Image taken from Mental Floss and owned by Trancas International Pictures
Micheal Myers wasn’t the first of his kind, the slasher antagonist. There was Norman Bates from Hitchcock’s groundbreaking 1960 Psycho. There was Leatherface from the original Texas Chainsaw Massacre (1974). There was the one-off slasher Black Christmas. Halloween, however, solidified a genre’s popularity throughout the 80s and 90s and many cliches and tropes originated in John Carpenter’s original. To put it another way, Texas Chainsaw Massacre and Psycho were for slashers what Wolfenstein 3D was for the first person shooter and Halloween and Doom in that same respect. Forget Jack Skellington. Micheal Myers is the king of Halloween and he changed the face of both the holiday and William Shatner for many forevermore.
I haven’t yet seen the forty year later followup that ignores the nine other films in the franchise, so I’ll hold my thoughts on the surprise blockbuster. What I can say as a first time viewer is how surprised I was at how effective the original remains. The first person camera meant to simulate Micheal’s perspective was a new idea for a horror film back then and it remains surprisingly easy to see it as somehow unique to Halloween even though the first Friday the 13th would copy that same technique to hide the killer’s identity two years later. The setting of small town, rural Illinois in Fall conveys both a cold yet at times oddly comfortable slice of the late 70s’ aesthetic. Despite being filmed in LA county, it simulates Illinois as far as I can tell quite convincingly. Carpenter is one of the master indie filmmakers, managing to take a small budget and make it look bigger than it really is. While the scope of Halloween is necessarily small and tight, as befits the tone, it feels as if for what was intended, no expense was spared.
The cliches are unavoidable but feel acceptable especially due to execution and as an early example of what was worn out over countless imitators. The sexually promiscuous, drunken teenagers. The high school age dialect which in some respects hasn’t changed that much. As the Honest Trailers send up of the film pointed out, you can make a drinking game out of one of the character’s use of the word “totally”.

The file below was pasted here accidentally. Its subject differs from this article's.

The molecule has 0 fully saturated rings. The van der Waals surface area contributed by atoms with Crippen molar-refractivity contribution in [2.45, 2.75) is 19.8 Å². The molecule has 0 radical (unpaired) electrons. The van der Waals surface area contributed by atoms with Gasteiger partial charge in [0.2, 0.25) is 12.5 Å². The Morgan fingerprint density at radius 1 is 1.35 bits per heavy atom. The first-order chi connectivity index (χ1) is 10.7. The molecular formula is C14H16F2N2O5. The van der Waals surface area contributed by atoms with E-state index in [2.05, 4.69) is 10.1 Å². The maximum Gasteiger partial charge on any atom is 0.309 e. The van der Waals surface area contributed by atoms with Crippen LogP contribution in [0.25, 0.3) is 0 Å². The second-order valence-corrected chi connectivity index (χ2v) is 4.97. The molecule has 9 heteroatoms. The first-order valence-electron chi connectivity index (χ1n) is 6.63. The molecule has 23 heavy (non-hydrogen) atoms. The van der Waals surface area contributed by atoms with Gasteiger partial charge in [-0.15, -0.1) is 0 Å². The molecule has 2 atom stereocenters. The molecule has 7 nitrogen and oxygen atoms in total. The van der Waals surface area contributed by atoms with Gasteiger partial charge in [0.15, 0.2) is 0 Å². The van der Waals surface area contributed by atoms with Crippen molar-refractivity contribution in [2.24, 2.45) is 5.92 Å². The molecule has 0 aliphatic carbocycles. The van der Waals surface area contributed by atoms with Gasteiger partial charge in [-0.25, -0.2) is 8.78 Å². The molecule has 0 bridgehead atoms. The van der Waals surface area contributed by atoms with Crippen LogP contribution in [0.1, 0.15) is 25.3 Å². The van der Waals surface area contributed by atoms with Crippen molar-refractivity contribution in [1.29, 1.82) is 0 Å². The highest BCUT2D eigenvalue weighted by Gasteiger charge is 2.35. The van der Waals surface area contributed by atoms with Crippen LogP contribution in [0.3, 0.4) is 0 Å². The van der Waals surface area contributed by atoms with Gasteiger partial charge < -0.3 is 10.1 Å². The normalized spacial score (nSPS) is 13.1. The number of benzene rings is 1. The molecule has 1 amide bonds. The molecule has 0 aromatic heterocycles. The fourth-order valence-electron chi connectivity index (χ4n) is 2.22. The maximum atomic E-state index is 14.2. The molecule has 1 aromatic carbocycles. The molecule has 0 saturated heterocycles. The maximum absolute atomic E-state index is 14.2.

What grounds the film is the overall performances, especially Jamie Lee Curtis’ beloved Laurie Strode. Though unintended on Carpenter’s part, she is the most enduring example of the “final girl”, the sole female survivor who doesn’t drink, smoke, toke or have intercourse of a sexual nature. Instead, she dutifully acts babysitter to a duo of kids on Halloween night. It’s not so much karma that saves Laurie I feel in the end from Micheal’s murderous rampage, but luck and some really on the spot quick thinking. It seems really credible that she could’ve died, especially if Micheal had chased, rather than sadistically stalked her. Even after Micheal is driven off, you feel that Laurie will never be the same again, all because she had to drop off something at the abandoned Myer’s residence for a friend, which Micheal was spying out of. It was all random chance and if not her, someone else. That’s one reason why Micheal Myers works.
The other, even more unnerving reason is that it’s implied Micheal doesn’t even know why he kills. In the infamous opening where a 6 year old Micheal slays his sister on Halloween night in a clown outfit, all in first person, once he’s unmasked, he has a glazed, confused expression. Why did he do it? No one knows, not Micheal, not his parents, not his terrified, dying sister, maybe not even John Carpenter.
Dr. Loomis, the psychiatrist who hunts for Michael after his break out from the asylum, after so many years of study, comes to the conclusion that he’s just evil, and that nothing save for life imprisonment or death will ever stop him. Donald Pleasance, in a rare heroic role that stuck with him for Halloweens 2,4,5 and 6, expertly conveys a man who is both resigned yet gravely anxious, knowing what is loose in Haddonfield, IL. He has effectively given up on rehabilitation and would rather see Micheal dead if it spares lives.
It’s the creepy yet involving atmosphere of this fictional Illinois town and Curtis and Pleasance’s roles that gives the first Halloween an enduring leg up on most of its successors and competitors. At best, other franchises like Jason’s Friday the 13th and Freddy’s Nightmare on Elm Street are (mostly) enjoyable for how much they are just guilty pleasures with rare instances of legitimate quality. Halloween set a precedent that has rarely, by other’s accounts, been surpassed for the often dismissed slasher genre. Micheal’s first night creeps up on you in how resilient it’s quality is and even if you can see certain stuff coming a mile away, you can’t help but be gripped all the same. And Micheal is very good at holding you by the jugular.